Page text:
Building a Perfectly-Sized Dynamic Cover Image with Cloudinary

For those unfamiliar with Cloudinary, it is a cloud service that is focused on image serving, with unique features like transformations, responsive generation, and a speedy CDN for delivery. I have no affiliation with Cloudinary, other than being a fan of their service.


One of the big changes in web development over the years has been a shift from “fixed” designs to “responsive”. For example, where we used to define layouts or the display of assets with fixed units, we now try to use percentages or other ratio based approaches to adapt to any display size. This is something to be celebrated, and Cloudinary has an entire feature set built around this, but today I want to talk about when the opposite approach is needed.

We often have “cover images”, “hero images”, and/or images that we need for social media sharing sites, and these frequently have specific desired pixel sizes or aspect ratios. For example:

  • cover image: 1000 x 420 (see Editor Guide)
  • Twitter: (depends) 16:9 (1.77:1), 2:1, 1200×628 (1.91:1)
  • Facebook feed: 1.91:1

Finding images that perfectly fit these aspect ratios is often difficult and time-consuming, and manually cropping and resizing existing images to fit, equally so.

What if there was a better way to generate the perfectly sized hero image, with any image as the input?…

Our Goal

So, here is our example goal. We want to produce a 1000 x 420 pixel (2.38:1) cover image for, but do so automatically, with a method that accepts any image as the input. If the input aspect ratio does not match the desired output, then the input will be centered, and a blurred background based on the same input shown behind it.

Sample Input:

Sample Input

Sample goal output:

Sample Output

The cover image for this very post was created with the method outlined below! But, you’ll see that later.

Building It With Cloudinary

I’m going to walk through how to build this with Cloudinary image transformations, using URL parameters alone. This makes it very easy to use anywhere, with any backend or frontend, since all we need is a URL.

Base Image:

When you see Bold and Italic text in the URL, that indicates what was added in the step.


  1. Start with the “Base Image”:
    • Added: sample
  2. Use image to fill exact desired size
    • Added: /c_fill,w_1000,h_420/
  3. Since this is actually going to be the background, apply a blur effect and reduce opacity
    • Added: e_blur:1500,o_75
    • Blur is on a scale from 1 to 2000
    • Opacity is on a scale from 0 to 100 (100 being completely opaque)
  4. Overlay the same image, but limit its size to the “canvas”
    • Added: /l_sample,c_limit,w_1000,h_420/
    • Notice how l_{uploadedId} is used to generate an image overlay layer.
  5. Add a nice blurred border to our overlay
    • Added: e_outline:outer:2:100
    • You might notice that the border now pushes the overlay outside the canvas
  6. Prevent “overflow” caused by new border
    • Adding a border to the overlay actually made it larger than the boundaries of the background (base image). We have two options to remedy this:
    • Option A: Re-crop: Since adding a border to the overlay made it larger than the boundaries of the background, we can simply re-crop the output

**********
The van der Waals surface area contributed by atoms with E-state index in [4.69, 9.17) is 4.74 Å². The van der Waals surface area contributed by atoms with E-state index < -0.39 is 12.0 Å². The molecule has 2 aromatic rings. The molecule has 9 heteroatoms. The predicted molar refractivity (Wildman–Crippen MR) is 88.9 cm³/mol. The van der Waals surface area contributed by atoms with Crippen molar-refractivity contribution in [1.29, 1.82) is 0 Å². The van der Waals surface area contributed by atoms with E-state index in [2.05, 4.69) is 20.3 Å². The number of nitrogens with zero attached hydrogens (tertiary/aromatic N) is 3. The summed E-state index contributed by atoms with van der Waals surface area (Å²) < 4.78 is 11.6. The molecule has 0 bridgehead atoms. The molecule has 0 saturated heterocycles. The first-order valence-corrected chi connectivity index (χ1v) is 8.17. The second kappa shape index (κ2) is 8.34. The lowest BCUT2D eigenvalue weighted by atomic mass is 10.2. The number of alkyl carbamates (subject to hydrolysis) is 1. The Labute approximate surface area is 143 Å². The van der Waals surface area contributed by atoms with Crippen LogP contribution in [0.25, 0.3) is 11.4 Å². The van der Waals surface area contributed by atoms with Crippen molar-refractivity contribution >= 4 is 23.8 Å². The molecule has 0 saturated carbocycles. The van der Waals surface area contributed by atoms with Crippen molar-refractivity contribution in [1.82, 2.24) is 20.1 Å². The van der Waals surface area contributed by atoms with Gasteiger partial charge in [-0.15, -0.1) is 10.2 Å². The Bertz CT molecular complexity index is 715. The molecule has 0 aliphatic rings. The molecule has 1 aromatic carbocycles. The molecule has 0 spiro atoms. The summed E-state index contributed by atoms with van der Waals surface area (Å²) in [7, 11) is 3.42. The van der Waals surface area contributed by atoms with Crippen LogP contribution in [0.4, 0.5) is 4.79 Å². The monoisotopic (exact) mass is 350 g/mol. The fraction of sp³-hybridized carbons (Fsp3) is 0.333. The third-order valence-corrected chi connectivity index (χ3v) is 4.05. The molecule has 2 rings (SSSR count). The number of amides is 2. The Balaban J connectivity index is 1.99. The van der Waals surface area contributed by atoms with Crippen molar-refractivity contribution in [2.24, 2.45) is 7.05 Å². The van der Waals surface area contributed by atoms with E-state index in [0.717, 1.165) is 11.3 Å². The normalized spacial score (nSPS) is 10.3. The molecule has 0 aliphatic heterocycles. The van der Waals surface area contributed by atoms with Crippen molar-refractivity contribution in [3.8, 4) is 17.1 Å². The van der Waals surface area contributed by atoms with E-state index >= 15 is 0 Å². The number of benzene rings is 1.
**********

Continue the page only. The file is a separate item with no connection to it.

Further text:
• Added: /c_crop,w_1000,h_420/
      • If we wanted to re-crop just the overlay, we could use fl_layer_apply to prevent crop action from applying to the entire chain
    • Option B: Use the no_overflow_flag
      • This is a super helpful flag to remember! From the docs:
        • Prevents Cloudinary from extending the image canvas beyond the original dimensions when overlaying text and other images.

      • Added: fl_no_overflow

Final output, using option B:


There is still more we can do with this!

  • Add compression
    • To save some bytes, we can tell Cloudinary to serve as a compressed JPG with a quality of 80%
    • For our sample image, this gives us a saving of approximately 50%!!!
  • Add overlay text
    • We can add overlay text, such as the title of the post that our cover image is for
    • stroke, and border (bo_) are used to provide an outline around the text


This might have seemed like a bunch of work, but don’t forget; now that we have the transformation chain built, we can reuse it across an unlimited number of images, simply replacing {uploadedId} with our desired input:

const myCloudId = 'acb123';

// pretend `myImages` is an array of hundreds of image IDs
myImages.forEach(uploadedId => {
    const heroImage = `${myCloudId}/image/upload/c_fill,w_1000,h_420,e_blur:1500,o_75/l_${uploadedId},c_limit,w_1000,h_420,e_outline:outer:2:100,fl_no_overflow/${uploadedId}`;

In fact, here it is in action, working its magic across any input I give it (large GIF, give a second to load…):

Cloudinary Dynamic Cover Image - Demo With Multiple Inputs

Nice, right!?

We could also…

  • Save this as a Named Transformation
    • Once we do this, reusing it becomes as easy as /image/upload/{transformationName}/{uploadedId}
  • Implement this via Cloudinary API
  • Integrate into any backend (WordPress, Gatsby, etc.) for dynamic meta image tags to serve to Twitter, FB / OpenGraph, etc.
  • … and many more things!

If this was interesting to you, I have a few other Cloudinary related projects that might be worth checking out:

More About Me:

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